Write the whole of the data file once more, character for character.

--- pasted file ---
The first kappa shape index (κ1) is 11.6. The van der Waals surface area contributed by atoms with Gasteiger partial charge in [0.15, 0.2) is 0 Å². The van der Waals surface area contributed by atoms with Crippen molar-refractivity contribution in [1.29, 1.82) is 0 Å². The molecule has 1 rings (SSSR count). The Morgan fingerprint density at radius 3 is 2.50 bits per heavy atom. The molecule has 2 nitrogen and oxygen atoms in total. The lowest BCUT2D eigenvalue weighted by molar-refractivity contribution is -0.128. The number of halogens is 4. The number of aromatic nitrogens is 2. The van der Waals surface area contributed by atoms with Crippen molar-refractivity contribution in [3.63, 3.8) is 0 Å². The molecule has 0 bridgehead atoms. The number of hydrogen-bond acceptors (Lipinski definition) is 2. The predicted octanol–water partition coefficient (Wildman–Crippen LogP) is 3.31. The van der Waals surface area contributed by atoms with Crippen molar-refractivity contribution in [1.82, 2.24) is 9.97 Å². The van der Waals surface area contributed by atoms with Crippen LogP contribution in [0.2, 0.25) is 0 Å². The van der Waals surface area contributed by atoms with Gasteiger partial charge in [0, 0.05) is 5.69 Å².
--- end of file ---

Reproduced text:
The first kappa shape index (κ1) is 11.6. The van der Waals surface area contributed by atoms with Gasteiger partial charge in [0.15, 0.2) is 0 Å². The van der Waals surface area contributed by atoms with Crippen molar-refractivity contribution in [1.29, 1.82) is 0 Å². The molecule has 1 rings (SSSR count). The Morgan fingerprint density at radius 3 is 2.50 bits per heavy atom. The molecule has 2 nitrogen and oxygen atoms in total. The lowest BCUT2D eigenvalue weighted by molar-refractivity contribution is -0.128. The number of halogens is 4. The number of aromatic nitrogens is 2. The van der Waals surface area contributed by atoms with Crippen molar-refractivity contribution in [3.63, 3.8) is 0 Å². The molecule has 0 bridgehead atoms. The number of hydrogen-bond acceptors (Lipinski definition) is 2. The predicted octanol–water partition coefficient (Wildman–Crippen LogP) is 3.31. The van der Waals surface area contributed by atoms with Crippen molar-refractivity contribution in [1.82, 2.24) is 9.97 Å². The van der Waals surface area contributed by atoms with Crippen LogP contribution in [0.2, 0.25) is 0 Å². The van der Waals surface area contributed by atoms with Gasteiger partial charge in [0, 0.05) is 5.69 Å².